Robert Burns had it right. In our neck of the woods (the Northeast), all the expertise we've developed in efficient and timely distribution came to naught recently. Our best laid plans went "agley," as Burns wrote in "To a Mouse," when heavy snow and ice forced things to a standstill for a couple of days in mid February. Trucks had to pull over, aircraft were grounded and deliveries were pushed back a day or more - not for want of excellent systems, but instead because we will never be able to control all the factors that affect even so routine a task as moving a package from one part of the nation to another.
The poet had something deeper in mind than a day of supply chain disruption when he connected a mouse turned out of its nest by the plow to the idea that humans, too, often find their lives disrupted. But his lines have been repeated so often because they contain a universal truth. In the world of distribution, the hedge against that truth has not been philosophy, but inventory. Safety stocks are the buffer when things go agley (or awry, in the modern vernacular).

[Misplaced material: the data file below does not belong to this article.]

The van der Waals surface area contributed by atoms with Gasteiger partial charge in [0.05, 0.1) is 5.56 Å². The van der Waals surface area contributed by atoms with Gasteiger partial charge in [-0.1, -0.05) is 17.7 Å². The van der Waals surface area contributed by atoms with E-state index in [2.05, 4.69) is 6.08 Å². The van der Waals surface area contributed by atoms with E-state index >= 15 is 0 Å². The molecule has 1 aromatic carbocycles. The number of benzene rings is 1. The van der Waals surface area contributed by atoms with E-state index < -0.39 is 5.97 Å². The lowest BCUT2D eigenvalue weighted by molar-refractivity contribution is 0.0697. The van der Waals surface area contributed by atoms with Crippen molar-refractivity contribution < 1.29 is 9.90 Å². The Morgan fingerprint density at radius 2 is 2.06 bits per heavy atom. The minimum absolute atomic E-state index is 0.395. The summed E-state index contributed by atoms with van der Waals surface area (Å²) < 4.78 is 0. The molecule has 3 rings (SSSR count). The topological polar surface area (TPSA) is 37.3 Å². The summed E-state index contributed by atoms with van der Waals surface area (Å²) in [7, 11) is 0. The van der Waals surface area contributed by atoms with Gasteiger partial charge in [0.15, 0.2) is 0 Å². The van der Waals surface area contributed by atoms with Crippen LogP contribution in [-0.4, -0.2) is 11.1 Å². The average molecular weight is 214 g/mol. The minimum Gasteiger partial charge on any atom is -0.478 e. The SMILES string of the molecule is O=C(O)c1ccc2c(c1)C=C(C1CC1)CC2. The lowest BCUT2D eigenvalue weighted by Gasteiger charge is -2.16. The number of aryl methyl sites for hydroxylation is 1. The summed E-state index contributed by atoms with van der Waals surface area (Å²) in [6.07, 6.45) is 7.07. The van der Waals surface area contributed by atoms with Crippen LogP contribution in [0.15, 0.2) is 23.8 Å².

The evolution of distribution logistics is such that we no longer take shipments that are late or incomplete as part of the ordinary course of business. We expect (although we don't always get) information to precede shipments, and we expect our supply chain collaborators to let us know when something is amiss.
A few years ago at a conference at MIT, a shipper described the perfect distribution system as being one with "zero inventory and instant availability." That was intended to be ironic at the time and remains so today. Despite all the gains in supply chain execution, despite all the gains in integrating warehousing, transportation, purchasing and other systems, our networks are too complex, too large and all too fallible to ever reach that stage.
But we keep trying. We keep working to meet customer requirements in ways that make sense for our own businesses.
Will things still go awry from time to time? Of course. But we will keep getting better at preventing and parrying those unforeseen supply chain calamities.